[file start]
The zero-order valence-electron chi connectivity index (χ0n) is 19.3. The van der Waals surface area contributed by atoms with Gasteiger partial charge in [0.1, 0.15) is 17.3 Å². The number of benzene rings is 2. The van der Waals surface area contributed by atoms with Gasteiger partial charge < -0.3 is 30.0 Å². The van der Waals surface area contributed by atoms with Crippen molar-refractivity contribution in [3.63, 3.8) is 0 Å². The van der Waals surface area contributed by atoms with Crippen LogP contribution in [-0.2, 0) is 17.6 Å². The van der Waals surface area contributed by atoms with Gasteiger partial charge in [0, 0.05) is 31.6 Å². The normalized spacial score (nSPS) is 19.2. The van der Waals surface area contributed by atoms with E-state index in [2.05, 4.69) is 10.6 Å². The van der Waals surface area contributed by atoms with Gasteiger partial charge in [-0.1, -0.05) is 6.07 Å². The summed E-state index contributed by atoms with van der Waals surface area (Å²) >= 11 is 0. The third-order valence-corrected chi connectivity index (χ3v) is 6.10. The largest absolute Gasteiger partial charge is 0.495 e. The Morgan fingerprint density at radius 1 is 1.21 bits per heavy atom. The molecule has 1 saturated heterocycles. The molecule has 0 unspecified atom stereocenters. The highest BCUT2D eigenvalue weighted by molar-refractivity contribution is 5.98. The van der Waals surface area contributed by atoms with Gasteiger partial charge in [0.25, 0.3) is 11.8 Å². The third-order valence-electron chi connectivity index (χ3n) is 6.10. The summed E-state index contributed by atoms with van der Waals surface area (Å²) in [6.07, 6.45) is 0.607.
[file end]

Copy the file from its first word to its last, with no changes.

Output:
The zero-order valence-electron chi connectivity index (χ0n) is 19.3. The van der Waals surface area contributed by atoms with Gasteiger partial charge in [0.1, 0.15) is 17.3 Å². The number of benzene rings is 2. The van der Waals surface area contributed by atoms with Gasteiger partial charge < -0.3 is 30.0 Å². The van der Waals surface area contributed by atoms with Crippen molar-refractivity contribution in [3.63, 3.8) is 0 Å². The van der Waals surface area contributed by atoms with Crippen LogP contribution in [-0.2, 0) is 17.6 Å². The van der Waals surface area contributed by atoms with Gasteiger partial charge in [0, 0.05) is 31.6 Å². The normalized spacial score (nSPS) is 19.2. The van der Waals surface area contributed by atoms with E-state index in [2.05, 4.69) is 10.6 Å². The van der Waals surface area contributed by atoms with Gasteiger partial charge in [-0.1, -0.05) is 6.07 Å². The summed E-state index contributed by atoms with van der Waals surface area (Å²) >= 11 is 0. The third-order valence-corrected chi connectivity index (χ3v) is 6.10. The largest absolute Gasteiger partial charge is 0.495 e. The Morgan fingerprint density at radius 1 is 1.21 bits per heavy atom. The molecule has 1 saturated heterocycles. The molecule has 0 unspecified atom stereocenters. The highest BCUT2D eigenvalue weighted by molar-refractivity contribution is 5.98. The van der Waals surface area contributed by atoms with Gasteiger partial charge in [0.25, 0.3) is 11.8 Å². The third-order valence-electron chi connectivity index (χ3n) is 6.10. The summed E-state index contributed by atoms with van der Waals surface area (Å²) in [6.07, 6.45) is 0.607.